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Sam was an energetic child, with an infectious giggle, an ever-present smile, and a ‘tall tale’ always at the tip of his tongue. His vivid and accurate stories astonished his mom, Nadia. She was sure he was a prodigy – but then, what mom isn’t? At four and a half, Sam struggled to learn letters and numbers. At six, Sam’s Grade 2 teacher became concerned about his reading and writing and suggested it may be a learning disability. Nadia’s heart dropped. She was confused and worried. Smart, bright, funny Sam—a learning disability?

Like Nadia, you may need to consider whether your child’s difficulties in school or social activities stem from a learning disability. And like Nadia, you’ll probably want to gather as much information as you can about learning disabilities and the possibility or reality of your child being diagnosed with one. This fact sheet provides you with an overview of learning disabilities and how they are diagnosed.

What are learning disabilities?

The Learning Disabilities Association of Canada (LDAC) identifies a learning disability (LD) as any one of:

A variety of disorders that affect the acquisition, retention, understanding, organization or use of verbal and/or non-verbal information. These disorders result from impairments in one or more psychological processes related to learning, in combination with otherwise average abilities essential for thinking and reasoning. Learning disabilities are specific, not global impairments and as such are distinct from intellectual disabilities.

**-From the LDAC website at

Learning disabilities range in severity and can interfere with the development and use of:

  • Oral language (e.g. listening, speaking, understanding)
  • Reading (e.g. decoding, comprehension)
  • Writing (e.g. spelling, written expression)
  • Mathematics (e.g. computation, problem solving)

At a basic level, learning disabilities affect a person’s ability to listen, speak, read, spell, write, reason or perform arithmetic. Though they’re believed to be caused by problems in the central nervous system, learning disabilities do not include difficulties that are the result of physical or mental handicaps or emotional troubles. Environmental, cultural, and economic shortcomings also do not create LDs though they can worsen their effects.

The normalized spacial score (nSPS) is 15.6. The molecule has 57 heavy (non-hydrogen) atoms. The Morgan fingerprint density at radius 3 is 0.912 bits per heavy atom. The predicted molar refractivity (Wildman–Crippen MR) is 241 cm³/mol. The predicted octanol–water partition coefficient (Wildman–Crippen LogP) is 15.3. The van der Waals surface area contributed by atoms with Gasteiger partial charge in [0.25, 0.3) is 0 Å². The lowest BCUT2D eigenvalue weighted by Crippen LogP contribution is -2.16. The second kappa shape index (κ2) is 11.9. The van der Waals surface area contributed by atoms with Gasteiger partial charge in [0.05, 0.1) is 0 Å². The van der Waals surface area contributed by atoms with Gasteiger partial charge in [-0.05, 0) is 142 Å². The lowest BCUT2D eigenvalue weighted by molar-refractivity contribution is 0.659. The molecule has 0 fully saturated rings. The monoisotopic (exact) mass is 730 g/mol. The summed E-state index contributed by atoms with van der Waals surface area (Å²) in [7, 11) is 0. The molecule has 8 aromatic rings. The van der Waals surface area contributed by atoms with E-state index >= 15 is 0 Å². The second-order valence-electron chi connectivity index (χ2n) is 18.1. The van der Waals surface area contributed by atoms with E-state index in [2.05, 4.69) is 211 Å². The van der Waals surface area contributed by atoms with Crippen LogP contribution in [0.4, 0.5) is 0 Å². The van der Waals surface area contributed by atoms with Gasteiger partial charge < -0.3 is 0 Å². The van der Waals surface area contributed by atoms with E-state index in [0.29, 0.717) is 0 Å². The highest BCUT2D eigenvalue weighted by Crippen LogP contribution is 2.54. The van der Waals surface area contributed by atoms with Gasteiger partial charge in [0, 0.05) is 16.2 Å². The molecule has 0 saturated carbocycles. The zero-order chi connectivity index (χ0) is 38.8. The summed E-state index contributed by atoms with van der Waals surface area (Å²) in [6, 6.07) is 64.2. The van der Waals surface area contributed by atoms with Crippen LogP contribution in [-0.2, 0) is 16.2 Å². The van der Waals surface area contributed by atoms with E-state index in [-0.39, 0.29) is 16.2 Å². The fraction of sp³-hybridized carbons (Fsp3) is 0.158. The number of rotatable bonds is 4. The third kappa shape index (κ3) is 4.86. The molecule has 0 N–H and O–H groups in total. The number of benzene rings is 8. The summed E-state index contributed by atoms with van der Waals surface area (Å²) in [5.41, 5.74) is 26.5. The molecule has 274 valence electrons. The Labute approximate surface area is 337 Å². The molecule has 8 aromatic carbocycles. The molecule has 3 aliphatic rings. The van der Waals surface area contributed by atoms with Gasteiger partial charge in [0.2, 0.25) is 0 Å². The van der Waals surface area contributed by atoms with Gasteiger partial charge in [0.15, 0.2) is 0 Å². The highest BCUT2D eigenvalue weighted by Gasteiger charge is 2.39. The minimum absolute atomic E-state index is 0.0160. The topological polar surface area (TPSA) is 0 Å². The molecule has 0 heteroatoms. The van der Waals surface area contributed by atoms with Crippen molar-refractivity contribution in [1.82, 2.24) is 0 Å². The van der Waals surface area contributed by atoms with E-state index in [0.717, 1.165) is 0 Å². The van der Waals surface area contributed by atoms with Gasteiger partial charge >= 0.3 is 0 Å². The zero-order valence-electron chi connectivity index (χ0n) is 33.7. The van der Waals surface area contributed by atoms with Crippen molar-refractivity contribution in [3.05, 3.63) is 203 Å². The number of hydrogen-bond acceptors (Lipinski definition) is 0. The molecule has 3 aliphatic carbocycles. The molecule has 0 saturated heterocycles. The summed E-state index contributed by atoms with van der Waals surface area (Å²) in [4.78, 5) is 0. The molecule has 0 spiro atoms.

Learning disabilities sometimes interfere with organizational skills, social perception and social interaction, though these may be symptoms of the primary LD, and not LDs in and of themselves.

What are the signs of learning disabilities in children?

These problems are common in children with learning disabilities:

    • Difficulty understanding or following instructions
    • Trouble remembering what someone has just told them
    • Poor performance in reading, spelling, writing or math
    • Problems telling right from left
    • Trouble reading words
    • Reading letters, numbers or words backwards
    • Difficulty with tasks like tying shoelaces or holding pencils
    • Losing homework and books often
    • Problems understanding time (e.g. concepts like yesterday, today or tomorrow)

** From The Hospital for Sick Children’s Centre for Health Information and Promotion

Considered life-long for most, learning disabilities’ effects are often subtle and take time to emerge. Parents, pediatricians, early childhood educators and teachers expect children to achieve developmental milestones. But some children with learning disabilities may miss these milestones as they begin pre-school, while for others, difficulties don’t surface until high school.

Unexpected, low academic achievement—especially if your intuition tells you your child should be doing significantly better—is probably the most obvious sign of a learning disability. Like Nadia, you know your child is smart, funny and bright. But as tasks become more complex, his/her ability to function within a structured classroom environment may not be on par with your understanding and expectations of your child’s capability.

Diagnosing a Learning Disability

If you or your child’s teacher suspect a learning disability, seek out a medical diagnosis. Your family physician or pediatrician can refer you to a learning disability specialist.

These specialists may be psychiatrists, psychologists, speech pathologists or other professionals who have a background in educational testing and diagnosing learning disabilities. Through standardized testing, the specialist assesses the child’s development levels and compares them to normal response averages. Several assessments can help uncover whether your child has a learning disability.

These include:

  • A physical examination—medical history and exam by a physician that may involve sight, hearing and speech tests
  • Academic testing – IQ and other academic/learning checks such as aptitude tests
  • Psychological and behavioural testing – evaluation/assessment of emotional, cognitive and behavioural problems which might also require neurological testing

If you suspect your child has a learning disability seek out support immediately. The earlier the diagnosis, the more quickly your child can get the support needed to rise to, and overcome, the challenge of a learning disability.

Content from the following Web sites was used in the preparation of this fact sheet:

Learning Disabilities Resource Centre

Learning Disabilities Association of Canada (LDAC)

This information is provided for general informational purposes only. It should never replace consultation with a professional. Always seek the advice of your physician or other qualified person with any personal, medical, emotional or financial questions.


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